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Keep an Eye Out for Sunflower Rust (07/30/15)

As sunflowers begin to bloom it is important to scout for sunflower rust.

Keep an Eye Out for Sunflower Rust

As sunflowers begin to bloom it is important to scout for sunflower rust. Environmental conditions have been very favorable for the development of sunflower rust; heavy dews, moderate to warm temperatures and frequent rains that keep the canopy humid. Sunflower rust was observed in multiple locations early in the season and is likely working its way up the canopy in some sunflower fields. In general, confectionary sunflowers are more susceptible and at greater risk for yield and quality losses.

The disease is often first observed near shelter belts (where dews last longer because of shade and protection from the wind), a field bordering last year’s sunflower crop (particularly if rust was present) or a stand of wild sunflowers (which harbor the pathogen). When scouting, look for pustules with dusty cinnamon-brown spores that can easily rub off; very similar to dry bean rust.

Research data from both NDSU and the University of Nebraska (funded by the National Sunflower Association) has shown that a fungicide application is important to protect yield when the rust severity on the upper four fully-expanded leaves reaches 1% at or before R5 (Figure 1). Labeled products containing a FRAC 3 (tebuconazole generics) or FRAC 11 fungicides (Headline, Quadris, Priaxor [mixture of FRAC 11+7]) have generally performed better than FRAC 7 fungicides for rust management.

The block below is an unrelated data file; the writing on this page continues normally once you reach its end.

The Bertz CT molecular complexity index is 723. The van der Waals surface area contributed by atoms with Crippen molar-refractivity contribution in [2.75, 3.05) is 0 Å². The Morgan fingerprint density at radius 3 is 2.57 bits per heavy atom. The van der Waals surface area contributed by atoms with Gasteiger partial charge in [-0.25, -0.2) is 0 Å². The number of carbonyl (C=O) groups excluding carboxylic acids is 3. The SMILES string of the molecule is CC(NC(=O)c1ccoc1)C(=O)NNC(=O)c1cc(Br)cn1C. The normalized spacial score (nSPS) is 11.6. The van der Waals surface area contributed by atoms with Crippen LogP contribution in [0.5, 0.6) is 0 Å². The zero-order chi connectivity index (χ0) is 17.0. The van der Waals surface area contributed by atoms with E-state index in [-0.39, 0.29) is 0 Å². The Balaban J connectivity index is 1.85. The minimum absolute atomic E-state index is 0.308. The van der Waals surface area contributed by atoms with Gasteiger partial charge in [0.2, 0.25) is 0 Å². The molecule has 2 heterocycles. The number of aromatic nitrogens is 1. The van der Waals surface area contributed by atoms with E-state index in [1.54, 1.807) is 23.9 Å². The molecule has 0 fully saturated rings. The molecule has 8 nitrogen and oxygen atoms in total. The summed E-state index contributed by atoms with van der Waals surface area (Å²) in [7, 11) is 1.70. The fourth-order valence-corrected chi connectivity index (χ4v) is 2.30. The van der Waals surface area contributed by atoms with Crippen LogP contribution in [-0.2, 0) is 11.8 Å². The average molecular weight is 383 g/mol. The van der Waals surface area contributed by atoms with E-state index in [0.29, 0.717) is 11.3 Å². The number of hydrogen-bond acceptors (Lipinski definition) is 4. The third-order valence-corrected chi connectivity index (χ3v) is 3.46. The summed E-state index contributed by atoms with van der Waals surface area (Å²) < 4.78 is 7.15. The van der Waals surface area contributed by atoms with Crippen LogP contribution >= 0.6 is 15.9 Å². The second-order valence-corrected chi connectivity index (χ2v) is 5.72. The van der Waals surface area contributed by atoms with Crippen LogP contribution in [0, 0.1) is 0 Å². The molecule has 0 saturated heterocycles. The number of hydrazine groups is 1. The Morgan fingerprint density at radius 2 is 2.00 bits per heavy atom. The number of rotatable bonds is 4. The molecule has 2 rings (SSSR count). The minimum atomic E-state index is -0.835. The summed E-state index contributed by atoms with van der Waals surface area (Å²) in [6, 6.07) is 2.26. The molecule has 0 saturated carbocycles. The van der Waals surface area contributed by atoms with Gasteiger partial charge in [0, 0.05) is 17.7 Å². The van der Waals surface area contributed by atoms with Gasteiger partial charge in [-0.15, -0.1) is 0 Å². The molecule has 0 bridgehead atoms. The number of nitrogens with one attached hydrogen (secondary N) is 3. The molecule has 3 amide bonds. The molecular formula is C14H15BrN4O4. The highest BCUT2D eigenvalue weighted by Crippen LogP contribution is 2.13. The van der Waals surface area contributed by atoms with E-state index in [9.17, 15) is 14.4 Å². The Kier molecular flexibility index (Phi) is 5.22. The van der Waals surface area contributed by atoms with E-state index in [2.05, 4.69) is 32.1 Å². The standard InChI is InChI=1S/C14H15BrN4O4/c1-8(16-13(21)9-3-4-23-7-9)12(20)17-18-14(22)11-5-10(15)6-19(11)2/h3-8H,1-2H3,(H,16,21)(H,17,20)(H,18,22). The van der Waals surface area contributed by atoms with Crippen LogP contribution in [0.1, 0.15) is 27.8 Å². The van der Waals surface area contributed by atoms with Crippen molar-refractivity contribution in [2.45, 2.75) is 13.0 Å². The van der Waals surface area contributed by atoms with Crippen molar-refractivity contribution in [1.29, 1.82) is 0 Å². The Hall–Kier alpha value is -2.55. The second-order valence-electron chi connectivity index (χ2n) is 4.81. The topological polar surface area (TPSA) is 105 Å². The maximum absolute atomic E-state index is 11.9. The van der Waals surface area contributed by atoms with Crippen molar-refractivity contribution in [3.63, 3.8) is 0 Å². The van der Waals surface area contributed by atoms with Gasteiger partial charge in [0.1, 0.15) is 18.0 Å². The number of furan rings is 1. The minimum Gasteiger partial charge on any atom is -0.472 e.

General information, and disease assessment diagrams, can be found in the NDSU Sunflower Rust publication PP1557. The National Sunflower Association website ( houses some excellent information on sunflower rust management.  Some direct links to detailed fungicide trial reports are below (the first is perhaps the most useful)

ppth.markell.1.sunflower rust 1

ppth.markell.2.sunflower rust 2

Sam Markell

Extension Plant Pathologist, Broad-leaf Crops

This site is supported in part by the Crop Protection and Pest Management Program [grant no. 2017-70006-27144/accession 1013592] from the USDA National Institute of Food and Agriculture. Any opinions, findings, conclusions, or recommendations expressed are those of the website author(s) and do not necessarily reflect the view of the U.S. Department of Agriculture.

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